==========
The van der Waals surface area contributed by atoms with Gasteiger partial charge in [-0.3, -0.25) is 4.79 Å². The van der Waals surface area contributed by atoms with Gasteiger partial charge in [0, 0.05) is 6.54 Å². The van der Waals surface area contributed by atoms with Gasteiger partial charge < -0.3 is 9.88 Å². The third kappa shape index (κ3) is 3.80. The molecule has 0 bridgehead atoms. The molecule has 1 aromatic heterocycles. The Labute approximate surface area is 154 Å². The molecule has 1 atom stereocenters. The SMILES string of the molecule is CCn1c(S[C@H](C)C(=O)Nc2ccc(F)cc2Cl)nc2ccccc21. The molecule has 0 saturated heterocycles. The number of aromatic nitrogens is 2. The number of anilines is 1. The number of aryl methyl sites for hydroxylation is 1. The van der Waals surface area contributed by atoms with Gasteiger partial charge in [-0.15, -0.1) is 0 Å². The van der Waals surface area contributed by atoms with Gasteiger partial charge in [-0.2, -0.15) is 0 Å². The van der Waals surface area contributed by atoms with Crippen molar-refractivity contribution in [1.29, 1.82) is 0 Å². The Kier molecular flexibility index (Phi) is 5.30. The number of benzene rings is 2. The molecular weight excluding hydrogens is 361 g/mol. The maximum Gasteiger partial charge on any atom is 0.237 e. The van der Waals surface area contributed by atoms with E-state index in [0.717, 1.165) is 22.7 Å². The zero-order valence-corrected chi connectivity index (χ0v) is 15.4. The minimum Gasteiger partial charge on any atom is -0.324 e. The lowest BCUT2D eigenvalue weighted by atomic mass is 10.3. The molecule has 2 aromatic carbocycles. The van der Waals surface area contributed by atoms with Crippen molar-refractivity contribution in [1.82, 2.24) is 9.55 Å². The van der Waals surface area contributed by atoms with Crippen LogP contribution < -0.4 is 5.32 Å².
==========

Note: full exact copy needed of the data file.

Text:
The van der Waals surface area contributed by atoms with Gasteiger partial charge in [-0.3, -0.25) is 4.79 Å². The van der Waals surface area contributed by atoms with Gasteiger partial charge in [0, 0.05) is 6.54 Å². The van der Waals surface area contributed by atoms with Gasteiger partial charge < -0.3 is 9.88 Å². The third kappa shape index (κ3) is 3.80. The molecule has 0 bridgehead atoms. The molecule has 1 aromatic heterocycles. The Labute approximate surface area is 154 Å². The molecule has 1 atom stereocenters. The SMILES string of the molecule is CCn1c(S[C@H](C)C(=O)Nc2ccc(F)cc2Cl)nc2ccccc21. The molecule has 0 saturated heterocycles. The number of aromatic nitrogens is 2. The number of anilines is 1. The number of aryl methyl sites for hydroxylation is 1. The van der Waals surface area contributed by atoms with Gasteiger partial charge in [-0.15, -0.1) is 0 Å². The van der Waals surface area contributed by atoms with Gasteiger partial charge in [-0.2, -0.15) is 0 Å². The van der Waals surface area contributed by atoms with Crippen molar-refractivity contribution in [1.29, 1.82) is 0 Å². The Kier molecular flexibility index (Phi) is 5.30. The number of benzene rings is 2. The molecular weight excluding hydrogens is 361 g/mol. The maximum Gasteiger partial charge on any atom is 0.237 e. The van der Waals surface area contributed by atoms with E-state index in [0.717, 1.165) is 22.7 Å². The zero-order valence-corrected chi connectivity index (χ0v) is 15.4. The minimum Gasteiger partial charge on any atom is -0.324 e. The lowest BCUT2D eigenvalue weighted by atomic mass is 10.3. The molecule has 2 aromatic carbocycles. The van der Waals surface area contributed by atoms with Crippen molar-refractivity contribution in [1.82, 2.24) is 9.55 Å². The van der Waals surface area contributed by atoms with Crippen LogP contribution < -0.4 is 5.32 Å².